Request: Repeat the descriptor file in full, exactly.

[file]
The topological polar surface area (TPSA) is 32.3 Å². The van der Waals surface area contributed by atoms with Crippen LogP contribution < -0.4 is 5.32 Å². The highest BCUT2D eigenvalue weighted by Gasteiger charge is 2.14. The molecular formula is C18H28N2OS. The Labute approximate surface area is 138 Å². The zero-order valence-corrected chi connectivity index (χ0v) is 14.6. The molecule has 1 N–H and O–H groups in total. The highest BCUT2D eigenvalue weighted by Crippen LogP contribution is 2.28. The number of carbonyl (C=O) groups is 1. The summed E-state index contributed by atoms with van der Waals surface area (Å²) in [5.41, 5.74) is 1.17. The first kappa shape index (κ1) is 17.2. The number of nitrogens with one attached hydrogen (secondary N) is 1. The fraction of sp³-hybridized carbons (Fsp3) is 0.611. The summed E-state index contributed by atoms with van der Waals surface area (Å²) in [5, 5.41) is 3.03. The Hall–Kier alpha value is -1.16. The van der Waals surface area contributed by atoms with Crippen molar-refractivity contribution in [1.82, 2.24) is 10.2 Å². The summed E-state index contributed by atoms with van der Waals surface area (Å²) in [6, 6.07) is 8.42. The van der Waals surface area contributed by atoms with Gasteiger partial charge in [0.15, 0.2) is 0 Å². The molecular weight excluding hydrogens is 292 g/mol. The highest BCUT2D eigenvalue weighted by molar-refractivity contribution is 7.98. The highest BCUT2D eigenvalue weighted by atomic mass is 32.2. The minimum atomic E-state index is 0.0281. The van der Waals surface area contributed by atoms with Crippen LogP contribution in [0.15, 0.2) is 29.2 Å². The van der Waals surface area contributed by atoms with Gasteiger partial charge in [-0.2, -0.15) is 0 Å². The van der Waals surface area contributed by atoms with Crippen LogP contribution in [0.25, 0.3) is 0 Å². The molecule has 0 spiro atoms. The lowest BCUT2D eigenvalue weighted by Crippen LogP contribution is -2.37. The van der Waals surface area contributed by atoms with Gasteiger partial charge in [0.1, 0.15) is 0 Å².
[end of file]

The topological polar surface area (TPSA) is 32.3 Å². The van der Waals surface area contributed by atoms with Crippen LogP contribution < -0.4 is 5.32 Å². The highest BCUT2D eigenvalue weighted by Gasteiger charge is 2.14. The molecular formula is C18H28N2OS. The Labute approximate surface area is 138 Å². The zero-order valence-corrected chi connectivity index (χ0v) is 14.6. The molecule has 1 N–H and O–H groups in total. The highest BCUT2D eigenvalue weighted by Crippen LogP contribution is 2.28. The number of carbonyl (C=O) groups is 1. The summed E-state index contributed by atoms with van der Waals surface area (Å²) in [5.41, 5.74) is 1.17. The first kappa shape index (κ1) is 17.2. The number of nitrogens with one attached hydrogen (secondary N) is 1. The fraction of sp³-hybridized carbons (Fsp3) is 0.611. The summed E-state index contributed by atoms with van der Waals surface area (Å²) in [5, 5.41) is 3.03. The Hall–Kier alpha value is -1.16. The van der Waals surface area contributed by atoms with Crippen molar-refractivity contribution in [1.82, 2.24) is 10.2 Å². The summed E-state index contributed by atoms with van der Waals surface area (Å²) in [6, 6.07) is 8.42. The van der Waals surface area contributed by atoms with Gasteiger partial charge in [0.15, 0.2) is 0 Å². The molecular weight excluding hydrogens is 292 g/mol. The highest BCUT2D eigenvalue weighted by molar-refractivity contribution is 7.98. The highest BCUT2D eigenvalue weighted by atomic mass is 32.2. The minimum atomic E-state index is 0.0281. The van der Waals surface area contributed by atoms with Crippen LogP contribution in [0.15, 0.2) is 29.2 Å². The van der Waals surface area contributed by atoms with Gasteiger partial charge in [-0.2, -0.15) is 0 Å². The van der Waals surface area contributed by atoms with Crippen LogP contribution in [0.25, 0.3) is 0 Å². The molecule has 0 spiro atoms. The lowest BCUT2D eigenvalue weighted by Crippen LogP contribution is -2.37. The van der Waals surface area contributed by atoms with Gasteiger partial charge in [0.1, 0.15) is 0 Å².